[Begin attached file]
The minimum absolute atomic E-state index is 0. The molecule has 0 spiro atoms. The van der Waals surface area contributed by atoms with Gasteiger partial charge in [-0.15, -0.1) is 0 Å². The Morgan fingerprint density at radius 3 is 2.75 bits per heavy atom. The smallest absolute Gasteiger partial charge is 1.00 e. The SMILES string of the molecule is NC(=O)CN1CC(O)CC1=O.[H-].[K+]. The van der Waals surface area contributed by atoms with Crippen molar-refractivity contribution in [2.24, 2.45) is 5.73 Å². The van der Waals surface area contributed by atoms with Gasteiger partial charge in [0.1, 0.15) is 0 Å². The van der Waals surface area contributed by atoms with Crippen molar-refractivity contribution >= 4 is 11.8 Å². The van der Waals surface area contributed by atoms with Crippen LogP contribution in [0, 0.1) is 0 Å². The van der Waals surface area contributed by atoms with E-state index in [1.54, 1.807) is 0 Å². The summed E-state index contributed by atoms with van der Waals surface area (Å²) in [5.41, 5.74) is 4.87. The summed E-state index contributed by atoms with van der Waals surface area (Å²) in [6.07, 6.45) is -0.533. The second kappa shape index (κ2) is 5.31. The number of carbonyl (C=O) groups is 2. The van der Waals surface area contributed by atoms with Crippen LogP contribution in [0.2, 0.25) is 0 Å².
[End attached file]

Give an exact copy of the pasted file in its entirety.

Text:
The minimum absolute atomic E-state index is 0. The molecule has 0 spiro atoms. The van der Waals surface area contributed by atoms with Gasteiger partial charge in [-0.15, -0.1) is 0 Å². The Morgan fingerprint density at radius 3 is 2.75 bits per heavy atom. The smallest absolute Gasteiger partial charge is 1.00 e. The SMILES string of the molecule is NC(=O)CN1CC(O)CC1=O.[H-].[K+]. The van der Waals surface area contributed by atoms with Crippen molar-refractivity contribution in [2.24, 2.45) is 5.73 Å². The van der Waals surface area contributed by atoms with Gasteiger partial charge in [0.1, 0.15) is 0 Å². The van der Waals surface area contributed by atoms with Crippen molar-refractivity contribution >= 4 is 11.8 Å². The van der Waals surface area contributed by atoms with Crippen LogP contribution in [0, 0.1) is 0 Å². The van der Waals surface area contributed by atoms with E-state index in [1.54, 1.807) is 0 Å². The summed E-state index contributed by atoms with van der Waals surface area (Å²) in [5.41, 5.74) is 4.87. The summed E-state index contributed by atoms with van der Waals surface area (Å²) in [6.07, 6.45) is -0.533. The second kappa shape index (κ2) is 5.31. The number of carbonyl (C=O) groups is 2. The van der Waals surface area contributed by atoms with Crippen LogP contribution in [0.2, 0.25) is 0 Å².